Newest Review: ... before which works quite well for me. I find I have to re-read the last couple pages of a chapter to remember where I left off with most... more
Call the Midwife - Jennifer Worth - A fascinating read
Call The Midwife - Jennifer Worth
Member Name: siberian-queen
Call The Midwife - Jennifer Worth
Date: 08/04/11, updated on 15/04/11 (94 review reads)
Advantages: heart wrenching yet heart warming
Disadvantages: perhaps not to read if you are about to give birth - save it for after!
I was actually given the book "Call the Midwife by Jennifer Worth" to read by a friend.
The book is the working life story of the author, set in the 1950's of East end London where she began her training as a midwife with the nuns. This was the start of midwifery as we know it, prior to this there had been no trained midwifes, babies were born by there mothers and there mothers alike with no or little outside help. If help was required either a lady who delivered a lot of babies was called upon or if very lucky the doctor was called, although the doctors often had little or no training in births.
The story might to some seem like it may be somewhat repetitive and I must admit I was prone to that thought before I commenced reading. This book is full of surprises though, I found it captivating the whole way threw and yes most of each chapter does relay a tale of a birth, each is so different from the previous, it is a joy to read.
I particularly like the way the author has included the London dialect into the book and even goes as far as a small section in the appendix to elaborate the meanings for those who can't work it out. It brings so much more real life to the stories. In the back there can also be found medical terms used and what they mean.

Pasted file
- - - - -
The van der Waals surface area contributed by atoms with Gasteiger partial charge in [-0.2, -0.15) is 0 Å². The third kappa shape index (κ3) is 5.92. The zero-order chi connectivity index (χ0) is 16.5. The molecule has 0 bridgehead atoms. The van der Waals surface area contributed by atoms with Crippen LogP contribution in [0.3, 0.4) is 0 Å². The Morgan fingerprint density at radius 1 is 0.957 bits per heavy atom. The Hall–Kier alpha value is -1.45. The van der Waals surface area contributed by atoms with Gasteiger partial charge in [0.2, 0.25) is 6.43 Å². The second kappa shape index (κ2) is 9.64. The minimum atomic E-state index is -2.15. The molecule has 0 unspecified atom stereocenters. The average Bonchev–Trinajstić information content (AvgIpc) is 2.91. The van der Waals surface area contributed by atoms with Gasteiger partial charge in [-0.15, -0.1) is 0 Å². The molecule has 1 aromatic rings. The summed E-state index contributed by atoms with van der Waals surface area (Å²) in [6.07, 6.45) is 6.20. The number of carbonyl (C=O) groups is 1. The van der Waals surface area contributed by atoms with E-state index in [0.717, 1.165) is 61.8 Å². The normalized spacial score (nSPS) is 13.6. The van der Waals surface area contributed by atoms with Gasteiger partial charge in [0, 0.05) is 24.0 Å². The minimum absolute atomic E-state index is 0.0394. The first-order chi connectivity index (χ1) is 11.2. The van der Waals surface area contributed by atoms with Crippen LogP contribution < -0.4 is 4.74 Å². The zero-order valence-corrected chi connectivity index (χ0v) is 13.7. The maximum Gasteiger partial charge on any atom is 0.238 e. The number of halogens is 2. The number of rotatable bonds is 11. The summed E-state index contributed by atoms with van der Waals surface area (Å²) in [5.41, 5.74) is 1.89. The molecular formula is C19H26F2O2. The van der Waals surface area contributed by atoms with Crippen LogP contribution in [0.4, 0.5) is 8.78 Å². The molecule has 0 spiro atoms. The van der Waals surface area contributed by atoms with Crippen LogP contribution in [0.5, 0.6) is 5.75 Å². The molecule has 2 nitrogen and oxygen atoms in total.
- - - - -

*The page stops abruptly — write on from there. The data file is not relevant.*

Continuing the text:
This period of London was the times of the slums, post war Britain and the Kray brothers ran the East end. I particularly liked the sentence in the book that Jennifer wrote when she said that no one would walk alone in the East end at night for fear of the Krays - the only people that could go out alone at any hour without fear of attack were the midwives! They apparently had the respect of everyone - including the Kray's.
The book can get heart wrenching at times, the stories go into so much detail of life back then, which although grateful in many respects that progress has been made, I can't help feeling that we have lost an innocence and simplicity of life that those people enjoyed.
One of my favourite chapters emphasises this to me and it is that of Len and Conchita, who had 24 babies!! And that was 25 by the end of the book!
Jennifer gives precise details of deliveries so beware for those a little squeamish. This my not be the best book if you are about to give birth yourself - save it for after!
The detail that Jennifer goes into does not just enact the births but the surroundings as well, with the prostitution, dockyards and beginnings of mixed races. She somehow manages to capture you right back there in the middle of it all.
I 100% recommend this book to others. It is a fabulous read of true East end London and the hardships people dealt with post war, told threw the eyes of a midwife.
This book can be found on Amazon for around £5 and un-known to myself at the time this is the first in a three part trilogy the next two books (which I will now get to read are ) Shadows of the workhouse and farewell to the East end.
This review maybe posted on Dooyoo and also on Ciao under the same username.
Summary: a fascinating read of a true story of a east end 1950's midwife
More reviews in the field of Biography
- Priscilla: The Hidden Life of an Englishwoman in Wartime France - Nicholas Shake ...
- Judith Kerr's Creatures: A Celebration of the Life and Work of Judith Kerr - Jud ...
- Do The Birds Still Sing In Hell? - Horace Greasley and Ken Scott
- Tudor: The Family Story - Leanda de Lisle
- Domestique: The Real-life Ups and Downs of a Tour Pro - Charly Wegelius
- Mother's Ruin - Nicola Barry
- Heavier Than Heaven: The Biography of Kurt Cobain - Charles Cross
- Tim: An Ordinary Boy - Colin Parry
- Black, White and Gold: My Autobiography - Kelly Holmes
- Going Ga Ga - Mel Giedroyc